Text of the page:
Government Fiddles While Indonesia's Workforce Burns

Indonesian workers display placards during a rally in Jakarta on Nov. 21, 2012, when thousands of workers took to the streets calling on the government to increase wages and end the practice of outsourcing manpower. (Bay Ismoyo/AFP/Getty Images)

This week, Jakarta's new governor Joko Widodo approved a 44 percent hike in the province's minimum wage to 2.2 million rupiah, or about $229 U.S. dollars. Employer associations strongly criticized the salary hike. Trade union leaders have welcomed the increase but demand steeper increases in other provinces.

While government officials are championing the move, Joko Widodo's policy decision is unlikely to to help Indonesia's simmering labor problem. The move to raise wages to appease workers is emblematic of the government's lack of a cohesive strategy in addressing systemic problems that keep unions striking, 70 percent of Indonesian workers trapped in the "informal sector," and investors wary of disputes threatening to shutter hundreds of factories — both domestic and internationally-owned.

Labor costs, of which minimum salaries are an important component, have increased at a faster rate in Indonesia than in any other South East Asian country. In fact, relative to average wages, Indonesia's minimum salary is one of the highest worldwide. Hence, the new minimum wage will intensify pressure on local businesses, since it comes in addition to hiring and firing laws they perceive to be restrictive. For example, Indonesian firms need to hire workers under a permanent work contract after twelve months, after which workers are entitled to considerable severance pay in case they are laid off.

Employers frequently circumvent such regulations by collaborating with so-called "outsourcing" companies. These companies shut down operations after eleven months but immediately re-register under a new name. The workers contracted by these companies are therefore employed for less than a year, and therefore are not entitled to permanent contracts. Of the 30 million people employed in the formal sector, around 20 million are hired through "outsourcing" companies, which have now become the main focus of labor activists.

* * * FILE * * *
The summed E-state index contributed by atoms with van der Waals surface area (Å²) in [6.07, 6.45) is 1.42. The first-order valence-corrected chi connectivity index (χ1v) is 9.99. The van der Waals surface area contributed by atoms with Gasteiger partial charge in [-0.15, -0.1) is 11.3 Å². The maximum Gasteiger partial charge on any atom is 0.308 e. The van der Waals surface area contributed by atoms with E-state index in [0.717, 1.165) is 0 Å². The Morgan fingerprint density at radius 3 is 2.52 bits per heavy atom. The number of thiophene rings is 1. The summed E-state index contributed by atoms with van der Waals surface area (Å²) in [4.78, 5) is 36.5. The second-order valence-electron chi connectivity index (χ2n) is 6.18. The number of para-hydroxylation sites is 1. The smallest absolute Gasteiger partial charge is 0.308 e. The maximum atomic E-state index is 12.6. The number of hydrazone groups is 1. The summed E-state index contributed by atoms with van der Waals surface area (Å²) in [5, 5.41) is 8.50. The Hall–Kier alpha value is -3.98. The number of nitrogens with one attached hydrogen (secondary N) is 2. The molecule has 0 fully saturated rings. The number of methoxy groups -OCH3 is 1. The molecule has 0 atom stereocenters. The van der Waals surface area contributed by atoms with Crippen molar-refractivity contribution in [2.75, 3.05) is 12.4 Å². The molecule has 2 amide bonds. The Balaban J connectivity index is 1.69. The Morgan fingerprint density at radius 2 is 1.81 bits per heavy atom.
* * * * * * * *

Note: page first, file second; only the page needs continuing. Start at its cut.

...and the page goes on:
In October, the government promised to ban such outsourcing practices for all but a few business sectors. Unions immediately rejected the plans as insufficient. Subsequently, wildcat strikes and activities have flared up in Jakarta and neighboring provinces in past weeks, during which groups forcefully enter companies to "investigate" outsourcing practices. During these "sweepings," workers of these companies are also often pressured to join protesters. This has had significant business ramifications. Last week alone, over a dozen factories were forced to shut down operations. Some companies have threatened to move their operations to other countries in the region. The government urged police to prevent and contain such actions, but the security forces seemed either unable or unwilling to curb these campaigns.

The majority of employees in the formal sector are hired through "outsourcing" companies because of the inflexibility of existing labor laws. The wage move may do little to bring more workers into the formal sector as employers seek to reduce labor costs by employing fewer and more casual workers.

It is possible to formalize labor and improve the business climate but this would require a concerted government effort to implement comprehensive reforms of the Indonesian labor code, including more flexible hiring and firing practices and sub-minimum wages for high school graduates and university entrants to the job market. To minimize the fallout of such labor market deregulation, the government would have to implement accompanying measures including unemployment benefit programs.

Yet, the government lacks the will and strategy to adopt and implement meaningful legal reforms that would not only improve the lives of formal workers but, more importantly, the economic prospects of the 70 percent of Indonesians workers trapped in the informal sector. The failure to formalize labor is one of the reasons for the growing inequality in Indonesia despite steady economic growth. By raising minimum wages and banning "outsourcing" practices, the Indonesian government has once more opted for a path of least resistance.

(Adapted from a brief published by Oxford Analytica.)

About the Author

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Michael Buehler is an Assistant Professor of Political Science at Northern Illinois University and an Asia Society Associate Fellow.